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Photoshop Contest Forum Index - Tutorials - Need advise...... - Reply to topic

roger1

Location: Seattle, WA (US)

Post Sat May 28, 2011 2:07 pm   Reply with quote         


I had several comments on my H2H round 3 entry which pointed out the shadows that were not correct. Can anyone give me some advise on making shadows? I've heard about using gradients but I'm not really sure how it's done. If anyone knows about any tutorials that would be a help, too.




supak0ma

Location: Photoshop Nation

Post Sat May 28, 2011 2:22 pm   Reply with quote         






roger1

Location: Seattle, WA (US)

Post Sat May 28, 2011 2:32 pm   Reply with quote         


supak0ma wrote:


Thanks supak0ma. I had seen that tutorial a long time ago but forgot about it Doh!

Since that tutorial uses 3D modeling software, it doesn't get into creating shadows in photoshop. Any other personal advise/sercrets would also be greatly appreciated. Thanks again Very Happy




Rangizzz

Location: Masurian Lake District

Post Sat May 28, 2011 3:44 pm   Reply with quote         


I have learnt a lot about shadows when I started to learn about lighting in photography. I can see improvement in my shadows by votes here Smile
So if you like photography you can read some stuff and try to reproduce your knowledge in chops. It takes time tho.
P.S. Any ideas on the round 4 source? scratch Laughing

Oh and I forget to say that I still make a lot of mistakes but at least I know the target. I know what should it look like. That helps.




roger1

Location: Seattle, WA (US)

Post Sat May 28, 2011 3:54 pm   Reply with quote         


Rangizzz wrote:
I have learnt a lot about shadows when I started to learn about lighting in photography. I can see improvement in my shadows by votes here Smile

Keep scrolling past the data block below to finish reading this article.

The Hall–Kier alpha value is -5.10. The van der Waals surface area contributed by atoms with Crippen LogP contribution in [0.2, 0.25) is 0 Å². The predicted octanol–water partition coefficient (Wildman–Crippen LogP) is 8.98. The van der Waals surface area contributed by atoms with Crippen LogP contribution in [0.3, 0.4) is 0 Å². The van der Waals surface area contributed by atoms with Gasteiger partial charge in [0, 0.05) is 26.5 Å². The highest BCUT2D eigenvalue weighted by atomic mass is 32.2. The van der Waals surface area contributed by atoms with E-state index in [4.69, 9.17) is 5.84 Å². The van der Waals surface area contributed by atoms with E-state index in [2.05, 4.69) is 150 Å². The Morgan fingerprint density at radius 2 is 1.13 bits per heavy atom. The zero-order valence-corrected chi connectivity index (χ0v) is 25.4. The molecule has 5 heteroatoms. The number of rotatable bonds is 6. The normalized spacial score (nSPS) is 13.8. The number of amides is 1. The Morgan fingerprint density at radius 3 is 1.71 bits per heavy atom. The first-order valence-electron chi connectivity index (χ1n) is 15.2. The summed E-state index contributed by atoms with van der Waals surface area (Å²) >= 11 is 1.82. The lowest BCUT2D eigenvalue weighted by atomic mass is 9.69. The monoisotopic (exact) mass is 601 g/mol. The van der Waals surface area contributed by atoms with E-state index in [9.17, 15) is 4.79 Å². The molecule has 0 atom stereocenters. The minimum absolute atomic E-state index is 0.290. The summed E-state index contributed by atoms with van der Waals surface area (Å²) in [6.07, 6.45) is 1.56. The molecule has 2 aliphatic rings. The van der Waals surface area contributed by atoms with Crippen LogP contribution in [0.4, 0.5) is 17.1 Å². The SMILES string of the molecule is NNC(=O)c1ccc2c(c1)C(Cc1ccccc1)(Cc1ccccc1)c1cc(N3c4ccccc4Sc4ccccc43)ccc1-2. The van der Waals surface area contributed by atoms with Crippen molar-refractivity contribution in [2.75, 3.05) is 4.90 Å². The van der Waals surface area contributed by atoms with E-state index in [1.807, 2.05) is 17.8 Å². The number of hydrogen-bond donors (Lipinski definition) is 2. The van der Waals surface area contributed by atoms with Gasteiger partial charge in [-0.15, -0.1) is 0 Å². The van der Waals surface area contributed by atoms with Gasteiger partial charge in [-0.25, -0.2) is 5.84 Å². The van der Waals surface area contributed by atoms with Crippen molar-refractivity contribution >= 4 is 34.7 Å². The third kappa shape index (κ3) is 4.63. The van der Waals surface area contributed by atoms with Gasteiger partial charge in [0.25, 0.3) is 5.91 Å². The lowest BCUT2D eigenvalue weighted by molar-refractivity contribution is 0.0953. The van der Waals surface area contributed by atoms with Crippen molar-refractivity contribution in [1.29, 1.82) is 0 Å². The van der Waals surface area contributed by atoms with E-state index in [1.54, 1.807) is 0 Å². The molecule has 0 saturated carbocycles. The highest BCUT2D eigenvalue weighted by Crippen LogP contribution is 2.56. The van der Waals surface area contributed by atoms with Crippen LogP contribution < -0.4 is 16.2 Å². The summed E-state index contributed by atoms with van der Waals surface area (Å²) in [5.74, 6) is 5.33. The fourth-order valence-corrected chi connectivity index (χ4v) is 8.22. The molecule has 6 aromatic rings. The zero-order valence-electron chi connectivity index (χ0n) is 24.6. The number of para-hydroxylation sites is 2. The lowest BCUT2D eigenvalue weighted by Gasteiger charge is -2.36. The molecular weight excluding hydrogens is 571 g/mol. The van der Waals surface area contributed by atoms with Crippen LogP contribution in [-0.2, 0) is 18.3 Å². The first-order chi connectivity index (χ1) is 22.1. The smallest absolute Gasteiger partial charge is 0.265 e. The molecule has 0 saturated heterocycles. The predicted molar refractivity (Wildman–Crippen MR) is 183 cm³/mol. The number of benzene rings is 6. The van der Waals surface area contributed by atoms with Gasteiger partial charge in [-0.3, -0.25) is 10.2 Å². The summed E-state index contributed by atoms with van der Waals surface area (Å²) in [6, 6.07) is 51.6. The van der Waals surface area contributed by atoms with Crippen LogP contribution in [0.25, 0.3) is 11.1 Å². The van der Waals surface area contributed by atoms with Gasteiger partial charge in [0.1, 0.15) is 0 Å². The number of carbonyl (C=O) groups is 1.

So if you like photography you can read some stuff and try to reproduce your knowledge in chops. It takes time tho.
P.S. Any ideas on the round 4 source? scratch Laughing


Thanks Rangizzz. Round 4 source? Hmmm,...well, I'm a MotoGP fanatic so my inclination would be to replace the bicyclist with a MotoGP racer and give it a painted effect. Or place a guy spraying the wall with a water hose while the painted bicyclist runs off the wall and down into the drain. Or put something real up against the wall (like an ashtray) that the painted bicyclist is running into, causing him to crash.




Rangizzz

Location: Masurian Lake District

Post Sat May 28, 2011 4:04 pm   Reply with quote         


roger1 wrote:
Or place a guy spraying the wall with a water hose while the painted bicyclist runs off the wall and down into the drain.


This is brilliant! That would be awesome chop. Allready a winner! Very Happy
But to be fair with my opponent (Supak) I'll have to come up with something mine Smile
Damn, why didn't I think of that! Doh! Doh! Laughing




glennhanna

Location: Eugene, Oregon

Post Sat May 28, 2011 7:45 pm   Reply with quote         


supak0ma wrote:


Excellent Tutorial. I love that one. I think about the matchbox shadows. I'm no shadow expert but, I usually create one on a lower layer with pure black, I either hand draw it or copy the object I want to have a shadow, make it black and distort and warp it some. Convert to smart filters and blur it. I bring down the opacity to a desired amount. The reason I use pure black is that if I want to add to the shadow or change the shape, I just use a black brush and create more shadow without having to worry about seeing your brush strokes multiply over the original shadow. I wouldn't use a gradient unless I was using a layer mask. You can read about layer masks at http://www.lunacore.com/photoshop/tutorials/tut003.htm